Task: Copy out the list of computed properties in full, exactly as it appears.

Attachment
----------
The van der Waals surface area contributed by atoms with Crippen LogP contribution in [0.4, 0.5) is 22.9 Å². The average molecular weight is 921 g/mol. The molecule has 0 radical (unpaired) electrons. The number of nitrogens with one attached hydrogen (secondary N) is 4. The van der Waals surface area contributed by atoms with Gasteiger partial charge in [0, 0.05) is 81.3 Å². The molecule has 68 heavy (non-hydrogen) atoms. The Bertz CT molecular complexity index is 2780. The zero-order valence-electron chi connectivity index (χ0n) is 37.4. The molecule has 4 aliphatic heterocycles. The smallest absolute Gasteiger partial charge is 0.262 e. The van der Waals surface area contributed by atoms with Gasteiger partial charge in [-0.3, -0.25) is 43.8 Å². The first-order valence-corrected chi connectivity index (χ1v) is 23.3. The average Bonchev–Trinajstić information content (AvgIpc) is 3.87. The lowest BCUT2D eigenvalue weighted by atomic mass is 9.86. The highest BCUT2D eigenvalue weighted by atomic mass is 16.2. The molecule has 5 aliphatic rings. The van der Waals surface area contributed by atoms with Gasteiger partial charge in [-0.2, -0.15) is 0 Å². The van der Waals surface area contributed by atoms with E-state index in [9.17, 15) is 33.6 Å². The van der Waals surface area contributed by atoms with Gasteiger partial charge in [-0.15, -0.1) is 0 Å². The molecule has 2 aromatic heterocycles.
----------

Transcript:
The van der Waals surface area contributed by atoms with Crippen LogP contribution in [0.4, 0.5) is 22.9 Å². The average molecular weight is 921 g/mol. The molecule has 0 radical (unpaired) electrons. The number of nitrogens with one attached hydrogen (secondary N) is 4. The van der Waals surface area contributed by atoms with Gasteiger partial charge in [0, 0.05) is 81.3 Å². The molecule has 68 heavy (non-hydrogen) atoms. The Bertz CT molecular complexity index is 2780. The zero-order valence-electron chi connectivity index (χ0n) is 37.4. The molecule has 4 aliphatic heterocycles. The smallest absolute Gasteiger partial charge is 0.262 e. The van der Waals surface area contributed by atoms with Gasteiger partial charge in [-0.3, -0.25) is 43.8 Å². The first-order valence-corrected chi connectivity index (χ1v) is 23.3. The average Bonchev–Trinajstić information content (AvgIpc) is 3.87. The lowest BCUT2D eigenvalue weighted by atomic mass is 9.86. The highest BCUT2D eigenvalue weighted by atomic mass is 16.2. The molecule has 5 aliphatic rings. The van der Waals surface area contributed by atoms with Gasteiger partial charge in [-0.2, -0.15) is 0 Å². The van der Waals surface area contributed by atoms with E-state index in [9.17, 15) is 33.6 Å². The van der Waals surface area contributed by atoms with Gasteiger partial charge in [-0.15, -0.1) is 0 Å². The molecule has 2 aromatic heterocycles.